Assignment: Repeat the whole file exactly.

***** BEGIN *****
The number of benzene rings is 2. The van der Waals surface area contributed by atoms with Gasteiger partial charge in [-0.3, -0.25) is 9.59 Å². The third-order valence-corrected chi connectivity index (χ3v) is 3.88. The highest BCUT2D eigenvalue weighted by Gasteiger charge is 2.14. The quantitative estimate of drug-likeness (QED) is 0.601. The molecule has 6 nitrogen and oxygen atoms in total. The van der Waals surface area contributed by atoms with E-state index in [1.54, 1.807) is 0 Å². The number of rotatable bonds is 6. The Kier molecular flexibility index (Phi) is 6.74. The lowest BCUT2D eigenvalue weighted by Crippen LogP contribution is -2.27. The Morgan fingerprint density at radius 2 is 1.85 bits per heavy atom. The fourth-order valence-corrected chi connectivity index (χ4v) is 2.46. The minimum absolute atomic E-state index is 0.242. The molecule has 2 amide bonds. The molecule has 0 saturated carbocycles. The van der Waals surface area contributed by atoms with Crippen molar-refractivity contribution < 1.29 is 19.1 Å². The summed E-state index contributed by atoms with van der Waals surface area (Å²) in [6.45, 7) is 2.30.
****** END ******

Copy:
The number of benzene rings is 2. The van der Waals surface area contributed by atoms with Gasteiger partial charge in [-0.3, -0.25) is 9.59 Å². The third-order valence-corrected chi connectivity index (χ3v) is 3.88. The highest BCUT2D eigenvalue weighted by Gasteiger charge is 2.14. The quantitative estimate of drug-likeness (QED) is 0.601. The molecule has 6 nitrogen and oxygen atoms in total. The van der Waals surface area contributed by atoms with E-state index in [1.54, 1.807) is 0 Å². The number of rotatable bonds is 6. The Kier molecular flexibility index (Phi) is 6.74. The lowest BCUT2D eigenvalue weighted by Crippen LogP contribution is -2.27. The Morgan fingerprint density at radius 2 is 1.85 bits per heavy atom. The fourth-order valence-corrected chi connectivity index (χ4v) is 2.46. The minimum absolute atomic E-state index is 0.242. The molecule has 2 amide bonds. The molecule has 0 saturated carbocycles. The van der Waals surface area contributed by atoms with Crippen molar-refractivity contribution < 1.29 is 19.1 Å². The summed E-state index contributed by atoms with van der Waals surface area (Å²) in [6.45, 7) is 2.30.